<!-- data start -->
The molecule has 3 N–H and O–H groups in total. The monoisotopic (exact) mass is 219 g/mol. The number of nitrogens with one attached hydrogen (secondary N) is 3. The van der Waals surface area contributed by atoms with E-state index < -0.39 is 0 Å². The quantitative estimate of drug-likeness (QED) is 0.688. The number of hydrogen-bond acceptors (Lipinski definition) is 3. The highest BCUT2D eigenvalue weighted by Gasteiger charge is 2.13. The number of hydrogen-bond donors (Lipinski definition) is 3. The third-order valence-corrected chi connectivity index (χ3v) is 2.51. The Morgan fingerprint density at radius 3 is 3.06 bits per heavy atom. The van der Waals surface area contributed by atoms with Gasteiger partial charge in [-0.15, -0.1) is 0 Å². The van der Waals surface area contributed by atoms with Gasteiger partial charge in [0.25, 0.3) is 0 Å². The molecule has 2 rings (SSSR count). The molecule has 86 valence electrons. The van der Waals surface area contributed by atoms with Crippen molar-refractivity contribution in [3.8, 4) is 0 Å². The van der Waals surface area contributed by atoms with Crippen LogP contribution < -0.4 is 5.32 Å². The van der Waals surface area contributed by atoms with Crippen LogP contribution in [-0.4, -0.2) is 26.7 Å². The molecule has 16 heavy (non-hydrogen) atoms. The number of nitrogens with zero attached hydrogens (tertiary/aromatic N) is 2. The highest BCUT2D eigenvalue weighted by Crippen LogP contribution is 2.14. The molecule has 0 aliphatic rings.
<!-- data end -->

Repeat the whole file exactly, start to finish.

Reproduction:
The molecule has 3 N–H and O–H groups in total. The monoisotopic (exact) mass is 219 g/mol. The number of nitrogens with one attached hydrogen (secondary N) is 3. The van der Waals surface area contributed by atoms with E-state index < -0.39 is 0 Å². The quantitative estimate of drug-likeness (QED) is 0.688. The number of hydrogen-bond acceptors (Lipinski definition) is 3. The highest BCUT2D eigenvalue weighted by Gasteiger charge is 2.13. The number of hydrogen-bond donors (Lipinski definition) is 3. The third-order valence-corrected chi connectivity index (χ3v) is 2.51. The Morgan fingerprint density at radius 3 is 3.06 bits per heavy atom. The van der Waals surface area contributed by atoms with Gasteiger partial charge in [-0.15, -0.1) is 0 Å². The van der Waals surface area contributed by atoms with Gasteiger partial charge in [0.25, 0.3) is 0 Å². The molecule has 2 rings (SSSR count). The molecule has 86 valence electrons. The van der Waals surface area contributed by atoms with Crippen molar-refractivity contribution in [3.8, 4) is 0 Å². The van der Waals surface area contributed by atoms with Crippen LogP contribution < -0.4 is 5.32 Å². The van der Waals surface area contributed by atoms with Crippen LogP contribution in [-0.4, -0.2) is 26.7 Å². The molecule has 16 heavy (non-hydrogen) atoms. The number of nitrogens with zero attached hydrogens (tertiary/aromatic N) is 2. The highest BCUT2D eigenvalue weighted by Crippen LogP contribution is 2.14. The molecule has 0 aliphatic rings.